Rioters have been more active in 2018 than in 2017. In 2018 thus far there have been 15 events involving rioters, as compared to 9 in 2017 over the same time period. As compared to 2017, there has been nearly a 50% increase in the number of riots that the state responded to in 2018. These confrontations have resulted in 3 reported fatalities — one more fatality than was reported in association with the 25 such events in 2016. This suggests that interactions between rioters and the Zambian government are getting more heated and lethal relative to such events in 2016.

This pattern has been accompanied by a decline in the number of events in which rioters act without state response. There were three events in which rioters acted independently between January and November 14, 2017. There has been just one such event in 2018 to date.

At the same time that events involving rioters have been on the rise, there has been a decline in the number of events involving protesters. There have been 11 events involving protesters in 2018 thus far, as compared to 12 such events over the same time period in 2017. There has been a slight decline in the number of protests that the state responded to – down from 5 such events in the first 10 months of 2017 to 4 to date in 2018. As illustrated below, protests and riots in 2018 have concentrated in Lusaka (the capital), the border region with the DRC, and the country’s northeast — all areas that were won by the opposition in the 2016 elections.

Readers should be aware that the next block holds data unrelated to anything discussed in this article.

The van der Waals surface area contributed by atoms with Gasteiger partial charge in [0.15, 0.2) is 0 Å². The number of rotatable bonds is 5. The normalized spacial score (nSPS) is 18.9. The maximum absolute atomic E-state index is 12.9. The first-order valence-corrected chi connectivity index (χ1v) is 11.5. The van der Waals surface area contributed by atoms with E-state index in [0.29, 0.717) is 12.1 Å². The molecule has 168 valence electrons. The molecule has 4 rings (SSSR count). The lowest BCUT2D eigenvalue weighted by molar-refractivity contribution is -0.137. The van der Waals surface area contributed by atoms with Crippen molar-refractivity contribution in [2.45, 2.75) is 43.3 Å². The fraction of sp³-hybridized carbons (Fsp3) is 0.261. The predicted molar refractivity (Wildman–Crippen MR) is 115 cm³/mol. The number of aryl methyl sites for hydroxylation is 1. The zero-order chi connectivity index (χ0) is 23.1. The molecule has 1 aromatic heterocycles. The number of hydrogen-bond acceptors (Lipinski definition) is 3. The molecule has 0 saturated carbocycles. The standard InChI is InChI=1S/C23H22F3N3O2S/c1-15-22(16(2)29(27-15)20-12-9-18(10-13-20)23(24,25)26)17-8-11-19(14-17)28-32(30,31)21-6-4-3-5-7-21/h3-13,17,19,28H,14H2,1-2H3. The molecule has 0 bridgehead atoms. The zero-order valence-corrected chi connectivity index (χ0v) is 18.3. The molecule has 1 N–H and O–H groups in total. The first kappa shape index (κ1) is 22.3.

Activities involving political militias have also increased in 2018. In 2018 thus far, there have been 12 instances in which political militias have targeted civilians, as compared to three such events in 2017. Though 5 of the events in which political militias targeted civilians 2018 thus far have been attributed to Unidentified Armed Groups (UAGs), there have also been instances of militias affiliated with both the ruling party and the opposition that have engaged in violence against civilians.


Political Background

Revelations concerning the amount of Zambian debt –revealed to be $9.4 billion in June 2018–have put pressure on incumbent President Lungu, both from Zambians and the international community (Al Jazeera, 11 October 2018). Zambia under Lungu has sought financing from a variety of sources to stabilize the country’s economy – including from China. At the Forum for China-Africa Cooperation in September 2018, “Zambia secured a 30 million interest-free loan and $30 million grant” (Voice of America, 11 September 2018). Though government representatives asserted in late September that the majority of their creditors are not Chinese, rumors continue to swirl that the government is considering selling state-owned enterprises (such as the country’s electrical company, Zesco, to the Chinese (Quartz, 18 September 2018).